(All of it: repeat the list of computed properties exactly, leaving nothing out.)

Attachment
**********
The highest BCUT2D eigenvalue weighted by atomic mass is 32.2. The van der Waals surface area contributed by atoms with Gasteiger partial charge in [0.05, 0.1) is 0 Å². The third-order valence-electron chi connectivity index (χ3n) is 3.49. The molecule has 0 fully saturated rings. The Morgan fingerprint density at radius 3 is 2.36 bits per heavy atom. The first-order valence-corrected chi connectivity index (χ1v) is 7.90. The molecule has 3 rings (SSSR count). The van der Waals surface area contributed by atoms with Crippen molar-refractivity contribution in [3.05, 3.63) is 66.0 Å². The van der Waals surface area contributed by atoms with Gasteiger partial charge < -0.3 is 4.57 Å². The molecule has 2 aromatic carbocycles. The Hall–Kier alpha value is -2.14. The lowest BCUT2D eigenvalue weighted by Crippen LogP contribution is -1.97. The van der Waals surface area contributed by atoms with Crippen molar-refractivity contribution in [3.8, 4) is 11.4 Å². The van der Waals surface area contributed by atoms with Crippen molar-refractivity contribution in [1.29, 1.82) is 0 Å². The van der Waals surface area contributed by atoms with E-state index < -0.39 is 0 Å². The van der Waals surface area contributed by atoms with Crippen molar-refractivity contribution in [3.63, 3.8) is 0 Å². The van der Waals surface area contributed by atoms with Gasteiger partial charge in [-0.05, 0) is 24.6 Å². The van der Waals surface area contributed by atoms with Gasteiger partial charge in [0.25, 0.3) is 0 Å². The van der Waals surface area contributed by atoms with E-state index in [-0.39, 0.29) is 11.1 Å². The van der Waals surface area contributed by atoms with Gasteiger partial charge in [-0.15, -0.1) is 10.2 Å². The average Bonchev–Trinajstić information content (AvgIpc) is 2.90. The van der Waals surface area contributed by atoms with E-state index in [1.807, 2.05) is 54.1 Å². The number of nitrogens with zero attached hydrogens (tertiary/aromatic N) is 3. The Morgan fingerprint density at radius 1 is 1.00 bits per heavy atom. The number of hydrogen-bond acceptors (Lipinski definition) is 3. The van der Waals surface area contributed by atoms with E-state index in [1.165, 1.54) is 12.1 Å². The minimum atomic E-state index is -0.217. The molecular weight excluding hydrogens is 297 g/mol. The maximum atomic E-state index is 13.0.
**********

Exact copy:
The highest BCUT2D eigenvalue weighted by atomic mass is 32.2. The van der Waals surface area contributed by atoms with Gasteiger partial charge in [0.05, 0.1) is 0 Å². The third-order valence-electron chi connectivity index (χ3n) is 3.49. The molecule has 0 fully saturated rings. The Morgan fingerprint density at radius 3 is 2.36 bits per heavy atom. The first-order valence-corrected chi connectivity index (χ1v) is 7.90. The molecule has 3 rings (SSSR count). The van der Waals surface area contributed by atoms with Crippen molar-refractivity contribution in [3.05, 3.63) is 66.0 Å². The van der Waals surface area contributed by atoms with Gasteiger partial charge < -0.3 is 4.57 Å². The molecule has 2 aromatic carbocycles. The Hall–Kier alpha value is -2.14. The lowest BCUT2D eigenvalue weighted by Crippen LogP contribution is -1.97. The van der Waals surface area contributed by atoms with Crippen molar-refractivity contribution in [3.8, 4) is 11.4 Å². The van der Waals surface area contributed by atoms with Crippen molar-refractivity contribution in [1.29, 1.82) is 0 Å². The van der Waals surface area contributed by atoms with E-state index < -0.39 is 0 Å². The van der Waals surface area contributed by atoms with Crippen molar-refractivity contribution in [3.63, 3.8) is 0 Å². The van der Waals surface area contributed by atoms with Gasteiger partial charge in [-0.05, 0) is 24.6 Å². The van der Waals surface area contributed by atoms with Gasteiger partial charge in [0.25, 0.3) is 0 Å². The van der Waals surface area contributed by atoms with E-state index in [-0.39, 0.29) is 11.1 Å². The van der Waals surface area contributed by atoms with Gasteiger partial charge in [-0.15, -0.1) is 10.2 Å². The average Bonchev–Trinajstić information content (AvgIpc) is 2.90. The van der Waals surface area contributed by atoms with E-state index in [1.807, 2.05) is 54.1 Å². The number of nitrogens with zero attached hydrogens (tertiary/aromatic N) is 3. The Morgan fingerprint density at radius 1 is 1.00 bits per heavy atom. The number of hydrogen-bond acceptors (Lipinski definition) is 3. The van der Waals surface area contributed by atoms with E-state index in [1.165, 1.54) is 12.1 Å². The minimum atomic E-state index is -0.217. The molecular weight excluding hydrogens is 297 g/mol. The maximum atomic E-state index is 13.0.